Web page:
'All the children are above average': Should schools separate gifted students?
“A testing regime that is so focused on reading and math performance tends to distract attention from other talents that are important to the children, but also very important for our nation,” Hess said.
In a traditional classroom, he argued, the focus tilts heavily toward testing and accountability on the core-tested subjects. “It makes sense to at least create a haven where these kids can develop their gifts, rather than asking them to be patient in classrooms that are not geared to developing their talents.”
Potter acknowledges that the Renzulli approach — the differentiated classroom — may not be not easy to pull off. At the very least, she says, to do it properly teachers would need more resources and probably smaller class sizes.
But where resources are scarce, skeptics argue, teachers will have to make choices about how to spend their time and gifted kids will be left to drift.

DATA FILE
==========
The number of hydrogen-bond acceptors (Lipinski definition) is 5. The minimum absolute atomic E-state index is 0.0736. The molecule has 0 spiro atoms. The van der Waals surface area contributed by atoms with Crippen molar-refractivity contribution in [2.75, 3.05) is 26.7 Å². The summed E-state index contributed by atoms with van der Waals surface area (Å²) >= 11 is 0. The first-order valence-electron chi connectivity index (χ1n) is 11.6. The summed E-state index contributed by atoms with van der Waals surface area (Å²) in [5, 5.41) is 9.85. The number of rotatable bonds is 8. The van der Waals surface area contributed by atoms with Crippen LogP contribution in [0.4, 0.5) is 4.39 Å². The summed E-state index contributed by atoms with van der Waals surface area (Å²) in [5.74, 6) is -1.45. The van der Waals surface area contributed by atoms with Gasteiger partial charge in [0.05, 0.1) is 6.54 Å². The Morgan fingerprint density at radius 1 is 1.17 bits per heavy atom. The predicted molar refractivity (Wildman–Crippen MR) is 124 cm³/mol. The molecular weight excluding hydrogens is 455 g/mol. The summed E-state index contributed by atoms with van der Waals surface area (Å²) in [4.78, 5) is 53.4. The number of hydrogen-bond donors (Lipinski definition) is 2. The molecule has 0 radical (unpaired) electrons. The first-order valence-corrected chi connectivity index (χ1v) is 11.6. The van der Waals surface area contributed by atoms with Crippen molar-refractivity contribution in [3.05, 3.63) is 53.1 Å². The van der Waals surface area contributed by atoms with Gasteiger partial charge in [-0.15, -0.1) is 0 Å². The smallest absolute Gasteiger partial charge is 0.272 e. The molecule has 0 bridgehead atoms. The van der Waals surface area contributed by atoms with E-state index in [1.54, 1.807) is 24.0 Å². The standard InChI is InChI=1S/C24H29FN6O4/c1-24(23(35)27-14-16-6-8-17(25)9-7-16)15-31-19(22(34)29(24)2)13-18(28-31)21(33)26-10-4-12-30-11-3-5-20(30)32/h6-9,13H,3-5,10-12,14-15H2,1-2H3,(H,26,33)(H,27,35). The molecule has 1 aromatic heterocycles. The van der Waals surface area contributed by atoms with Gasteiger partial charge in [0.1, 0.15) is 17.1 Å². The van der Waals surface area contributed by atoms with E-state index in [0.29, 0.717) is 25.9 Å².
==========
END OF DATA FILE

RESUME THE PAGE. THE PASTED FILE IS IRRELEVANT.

“Of course, teachers should try to customize what different children need,” said Chester Finn, president of the Ohio-based Fordham Institute. But Finn is skeptical that teachers can effectively personalize instruction across enormous ability ranges. “When I taught social sciences, I had 150 kids. There was no way I was going to customize day in and day out around even 30 kids, let alone 100.”
Finn remains deeply skeptical that a differentiated classroom can address the needs of students of all skill levels without leading an exhausted teacher to focus on the middle segment.
And, Hess says, he knows whereof he speaks on the matter. “I failed out of AP calculus in high school,” he says. “If that teacher had held it up the class until I got it the rest of the class would have been harmed.”
Correction: The quote from Rick Hess about failing AP calculus was originally mistakenly attributed to someone else.
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